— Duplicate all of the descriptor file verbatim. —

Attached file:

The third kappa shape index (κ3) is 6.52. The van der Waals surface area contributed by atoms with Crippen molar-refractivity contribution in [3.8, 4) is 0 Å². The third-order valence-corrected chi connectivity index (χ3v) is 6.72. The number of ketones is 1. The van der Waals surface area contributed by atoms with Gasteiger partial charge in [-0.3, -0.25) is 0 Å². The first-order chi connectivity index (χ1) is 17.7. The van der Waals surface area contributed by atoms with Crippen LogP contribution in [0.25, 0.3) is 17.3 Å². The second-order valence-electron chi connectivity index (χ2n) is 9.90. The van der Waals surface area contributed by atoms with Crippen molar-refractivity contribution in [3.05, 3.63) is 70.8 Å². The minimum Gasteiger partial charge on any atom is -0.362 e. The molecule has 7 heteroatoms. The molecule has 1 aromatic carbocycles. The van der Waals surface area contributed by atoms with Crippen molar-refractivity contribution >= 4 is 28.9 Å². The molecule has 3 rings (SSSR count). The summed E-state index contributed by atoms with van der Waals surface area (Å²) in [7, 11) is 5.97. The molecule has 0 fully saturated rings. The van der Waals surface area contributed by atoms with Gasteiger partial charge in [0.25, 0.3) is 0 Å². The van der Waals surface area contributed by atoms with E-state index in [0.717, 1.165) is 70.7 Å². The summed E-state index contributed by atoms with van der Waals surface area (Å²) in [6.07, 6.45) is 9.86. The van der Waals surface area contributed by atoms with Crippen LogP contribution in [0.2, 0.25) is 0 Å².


The third kappa shape index (κ3) is 6.52. The van der Waals surface area contributed by atoms with Crippen molar-refractivity contribution in [3.8, 4) is 0 Å². The third-order valence-corrected chi connectivity index (χ3v) is 6.72. The number of ketones is 1. The van der Waals surface area contributed by atoms with Gasteiger partial charge in [-0.3, -0.25) is 0 Å². The first-order chi connectivity index (χ1) is 17.7. The van der Waals surface area contributed by atoms with Crippen LogP contribution in [0.25, 0.3) is 17.3 Å². The second-order valence-electron chi connectivity index (χ2n) is 9.90. The van der Waals surface area contributed by atoms with Crippen molar-refractivity contribution in [3.05, 3.63) is 70.8 Å². The minimum Gasteiger partial charge on any atom is -0.362 e. The molecule has 7 heteroatoms. The molecule has 1 aromatic carbocycles. The van der Waals surface area contributed by atoms with Crippen molar-refractivity contribution >= 4 is 28.9 Å². The molecule has 3 rings (SSSR count). The summed E-state index contributed by atoms with van der Waals surface area (Å²) in [7, 11) is 5.97. The molecule has 0 fully saturated rings. The van der Waals surface area contributed by atoms with Gasteiger partial charge in [0.25, 0.3) is 0 Å². The van der Waals surface area contributed by atoms with E-state index in [0.717, 1.165) is 70.7 Å². The summed E-state index contributed by atoms with van der Waals surface area (Å²) in [6.07, 6.45) is 9.86. The van der Waals surface area contributed by atoms with Crippen LogP contribution in [0.2, 0.25) is 0 Å².